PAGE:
Have you got a brilliant idea for an app or a new online service? You’re probably wondering what to do next. How can you turn your idea into a successful tech company? It might seem obvious that you’ll need to develop your product first, but have you thought about what to do next? What’s the difference between a good and great tech company? The answer is in the details: staffing decisions, focus areas and a tolerance for risk all play a significant role. Have you thought about that?
Step One: Create your product
It’s easy enough to get caught up in the excitement of a new idea. When you feel like you’ve struck gold you want to act, immediately. In some cases, it’s right to act decisively. In most cases, it pays to spend some time translating your idea into a real product. Bring it to life and trial it. This process will reveal a lot of information about the product, how it really works and its potential use cases. You may discover it appeals to a different market or solves an unexpected problem. Once you have your product you can focus on building the company around it. The product should take much of your time and concentration in the beginning. Once you have the product you can pivot the majority of your attention to recruitment, customer service, marketing and the like.
Step Two: Choose where to focus your attention
Make sure you have a clear idea about what your business will focus on. Will you devote time and effort toward the product or the service? This decision will guide every move you make from here on. It will influence your hiring choices and where you invest your limited funds. It will also impact your client base and your messaging.
Step Three: Hire the right staff
Specifically, hire the staff you’ll need when you’re operating at capacity in 12 months’ time. There’s no denying that start up companies often work with limited budgets, but this can really constrain the growth of the company. If you hire a full complement of engineers and sales/marketing staff you will see far better results (better communication and consistent customer support), sooner. While their workload may be lighter in the earliest days, task them with other important work that will lay the foundation for success later on.
Step Four: Don’t hesitate – act
A plan is no use until it is put into action. Companies big and small are sometimes trapped by analysis paralysis. If your business is treading water because you’re too afraid to act on the information you have, you’re missing out. There will never be a time when you have the complete picture or total certainty. This is particularly relevant for the tech industry – things move quickly. Don’t act rashly, of course, but don’t let your business miss opportunities because of hesitation. Acting confidently is almost always better than freezing and going nowhere. Sometimes it’s ok to say yes to an opportunity and finalise the details of how you’ll deliver afterwards.
Step Five: Allow failure
The brilliant benefit of acting decisively is that you will almost inevitably fail, at least once. This is a benefit, because missteps, failures and mistakes all serve to show you something about your product or your business. They will highlight an error in your processes and provide an opportunity to improve. The failure may be internal or external, but both are valuable. Internal failures can be corrected promptly and commonly lead to better processes. Client-facing failures can certainly bruise the ego and the company reputation, but the way you handle the problem can end up being an endorsement. Tech companies are innovators – failures are expected along the way. If you allow failure to be an option, fear decreases. Bolder actions can be taken, hopefully leading to more learning and more profit.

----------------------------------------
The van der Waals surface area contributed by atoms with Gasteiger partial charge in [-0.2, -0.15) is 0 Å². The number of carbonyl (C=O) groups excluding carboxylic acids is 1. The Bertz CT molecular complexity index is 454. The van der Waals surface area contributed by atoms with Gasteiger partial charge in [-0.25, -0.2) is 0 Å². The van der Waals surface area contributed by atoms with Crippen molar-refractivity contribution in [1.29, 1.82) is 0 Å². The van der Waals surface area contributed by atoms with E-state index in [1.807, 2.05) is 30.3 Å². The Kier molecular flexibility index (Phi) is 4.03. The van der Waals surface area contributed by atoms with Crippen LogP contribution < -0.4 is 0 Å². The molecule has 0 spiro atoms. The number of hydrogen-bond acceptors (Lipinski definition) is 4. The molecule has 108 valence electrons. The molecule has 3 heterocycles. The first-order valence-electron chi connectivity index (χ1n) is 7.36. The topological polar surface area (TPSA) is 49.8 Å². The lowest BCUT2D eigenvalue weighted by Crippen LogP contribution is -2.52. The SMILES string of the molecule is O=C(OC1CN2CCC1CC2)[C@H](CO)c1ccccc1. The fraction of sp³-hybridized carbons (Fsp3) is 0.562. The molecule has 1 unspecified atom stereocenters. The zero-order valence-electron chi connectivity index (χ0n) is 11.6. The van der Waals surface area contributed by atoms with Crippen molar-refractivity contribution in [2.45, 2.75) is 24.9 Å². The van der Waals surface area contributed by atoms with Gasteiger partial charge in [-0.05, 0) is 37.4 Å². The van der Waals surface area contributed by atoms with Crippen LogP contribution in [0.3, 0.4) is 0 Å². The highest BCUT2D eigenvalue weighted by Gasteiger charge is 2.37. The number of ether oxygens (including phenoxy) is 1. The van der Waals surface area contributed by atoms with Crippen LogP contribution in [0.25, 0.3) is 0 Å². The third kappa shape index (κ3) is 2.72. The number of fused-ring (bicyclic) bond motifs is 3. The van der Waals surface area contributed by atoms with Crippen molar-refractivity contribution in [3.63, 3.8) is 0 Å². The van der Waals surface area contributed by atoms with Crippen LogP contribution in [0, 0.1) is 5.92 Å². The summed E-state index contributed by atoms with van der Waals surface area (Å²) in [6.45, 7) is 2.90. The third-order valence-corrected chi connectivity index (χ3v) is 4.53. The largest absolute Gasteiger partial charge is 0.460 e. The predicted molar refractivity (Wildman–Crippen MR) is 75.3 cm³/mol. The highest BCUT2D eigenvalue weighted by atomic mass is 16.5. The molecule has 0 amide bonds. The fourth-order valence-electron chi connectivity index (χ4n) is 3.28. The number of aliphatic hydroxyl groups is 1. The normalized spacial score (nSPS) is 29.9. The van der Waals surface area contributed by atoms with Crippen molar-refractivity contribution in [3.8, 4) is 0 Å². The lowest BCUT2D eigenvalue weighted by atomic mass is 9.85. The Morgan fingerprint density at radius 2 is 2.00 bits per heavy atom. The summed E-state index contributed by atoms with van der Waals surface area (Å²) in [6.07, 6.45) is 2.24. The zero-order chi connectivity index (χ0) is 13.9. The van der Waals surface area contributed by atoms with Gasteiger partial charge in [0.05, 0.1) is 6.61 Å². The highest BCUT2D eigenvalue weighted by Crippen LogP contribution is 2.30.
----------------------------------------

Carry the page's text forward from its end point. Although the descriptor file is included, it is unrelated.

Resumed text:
Step Six: Stay true to the vision
Sometimes small tech start ups can fall victim to an insidious type of entrapment. If the company lands a single significant client, the focus can pivot completely to solely deliver to the customised needs of that company. It can consume focus and resources and take away from the original vision and goals of the company. If you secure a large contract invest commensurate resources to meet those needs, but don’t compromise your core. Maintain active marketing and client services for new and existing clients. Take on new staff if you must – just don’t lose sight of your original purpose.
Step Seven: Support matters
When tech companies do well, they often do it quickly. As the company expands the marketing team increases to keep up with the growth. This growth can sometimes create a vulnerability however, if the client support team doesn’t grow with them. Funnelling a growing customer base back to a low-capacity support team will lead to poor quality service, lack of continuity, delays and complaints. Don’t let this occur. Build your client support team as you build your outreach – don’t allow it to lag.
Step Eight: Don’t work in isolation
Tech companies should not work in isolation. It can be mutually beneficial to create partnerships with complementary companies. These partnerships can often create opportunities to scale both businesses in ways that are impossible alone. There may be a case for going it alone, but no business is an island. You can maintain your branding and position while working with others. The leg up may be beneficial to you both. These partnerships are made possible because each team brings something unique – another vote for staying true to your core vision.
About Mustard IT, your tech start up partner
Mustard IT provide the design, build, and installation of secure IT servers and networks, and provide value-driven, round-the-clock IT support for tech start ups, small and medium businesses. Our trusted team are experienced and able to explain complex issues to you in a language you’ll understand. Contact us today to find out how we can help you.